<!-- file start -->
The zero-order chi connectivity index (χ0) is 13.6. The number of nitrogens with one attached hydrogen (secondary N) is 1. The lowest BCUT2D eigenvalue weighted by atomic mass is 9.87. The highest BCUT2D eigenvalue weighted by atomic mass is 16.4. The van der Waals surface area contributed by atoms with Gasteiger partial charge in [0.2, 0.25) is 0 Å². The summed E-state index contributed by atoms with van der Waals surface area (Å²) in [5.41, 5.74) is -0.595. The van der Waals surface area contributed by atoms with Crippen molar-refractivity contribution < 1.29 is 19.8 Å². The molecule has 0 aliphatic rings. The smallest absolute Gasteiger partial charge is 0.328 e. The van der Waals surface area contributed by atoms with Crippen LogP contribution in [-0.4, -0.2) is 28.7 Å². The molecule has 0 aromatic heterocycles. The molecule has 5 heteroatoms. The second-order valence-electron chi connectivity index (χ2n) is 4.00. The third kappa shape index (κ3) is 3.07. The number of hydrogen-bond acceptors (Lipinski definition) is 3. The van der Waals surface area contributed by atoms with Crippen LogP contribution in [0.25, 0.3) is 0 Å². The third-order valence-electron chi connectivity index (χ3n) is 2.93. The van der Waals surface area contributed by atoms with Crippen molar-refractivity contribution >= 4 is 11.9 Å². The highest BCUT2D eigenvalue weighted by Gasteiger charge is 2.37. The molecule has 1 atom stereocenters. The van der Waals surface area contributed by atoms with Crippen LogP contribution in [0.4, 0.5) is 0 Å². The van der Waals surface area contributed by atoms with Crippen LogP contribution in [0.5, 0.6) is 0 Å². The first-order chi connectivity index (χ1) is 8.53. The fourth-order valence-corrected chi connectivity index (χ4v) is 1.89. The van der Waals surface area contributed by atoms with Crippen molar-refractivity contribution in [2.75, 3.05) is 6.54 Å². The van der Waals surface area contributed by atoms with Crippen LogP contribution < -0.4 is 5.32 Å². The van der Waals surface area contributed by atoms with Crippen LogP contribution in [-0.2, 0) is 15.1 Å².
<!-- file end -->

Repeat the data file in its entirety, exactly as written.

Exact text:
The zero-order chi connectivity index (χ0) is 13.6. The number of nitrogens with one attached hydrogen (secondary N) is 1. The lowest BCUT2D eigenvalue weighted by atomic mass is 9.87. The highest BCUT2D eigenvalue weighted by atomic mass is 16.4. The van der Waals surface area contributed by atoms with Gasteiger partial charge in [0.2, 0.25) is 0 Å². The summed E-state index contributed by atoms with van der Waals surface area (Å²) in [5.41, 5.74) is -0.595. The van der Waals surface area contributed by atoms with Crippen molar-refractivity contribution < 1.29 is 19.8 Å². The molecule has 0 aliphatic rings. The smallest absolute Gasteiger partial charge is 0.328 e. The van der Waals surface area contributed by atoms with Crippen LogP contribution in [-0.4, -0.2) is 28.7 Å². The molecule has 0 aromatic heterocycles. The molecule has 5 heteroatoms. The second-order valence-electron chi connectivity index (χ2n) is 4.00. The third kappa shape index (κ3) is 3.07. The number of hydrogen-bond acceptors (Lipinski definition) is 3. The van der Waals surface area contributed by atoms with Crippen LogP contribution in [0.25, 0.3) is 0 Å². The third-order valence-electron chi connectivity index (χ3n) is 2.93. The van der Waals surface area contributed by atoms with Crippen molar-refractivity contribution >= 4 is 11.9 Å². The highest BCUT2D eigenvalue weighted by Gasteiger charge is 2.37. The molecule has 1 atom stereocenters. The van der Waals surface area contributed by atoms with Crippen LogP contribution in [0.4, 0.5) is 0 Å². The van der Waals surface area contributed by atoms with Crippen LogP contribution in [0.5, 0.6) is 0 Å². The first-order chi connectivity index (χ1) is 8.53. The fourth-order valence-corrected chi connectivity index (χ4v) is 1.89. The van der Waals surface area contributed by atoms with Crippen molar-refractivity contribution in [2.75, 3.05) is 6.54 Å². The van der Waals surface area contributed by atoms with Crippen LogP contribution < -0.4 is 5.32 Å². The van der Waals surface area contributed by atoms with Crippen LogP contribution in [-0.2, 0) is 15.1 Å².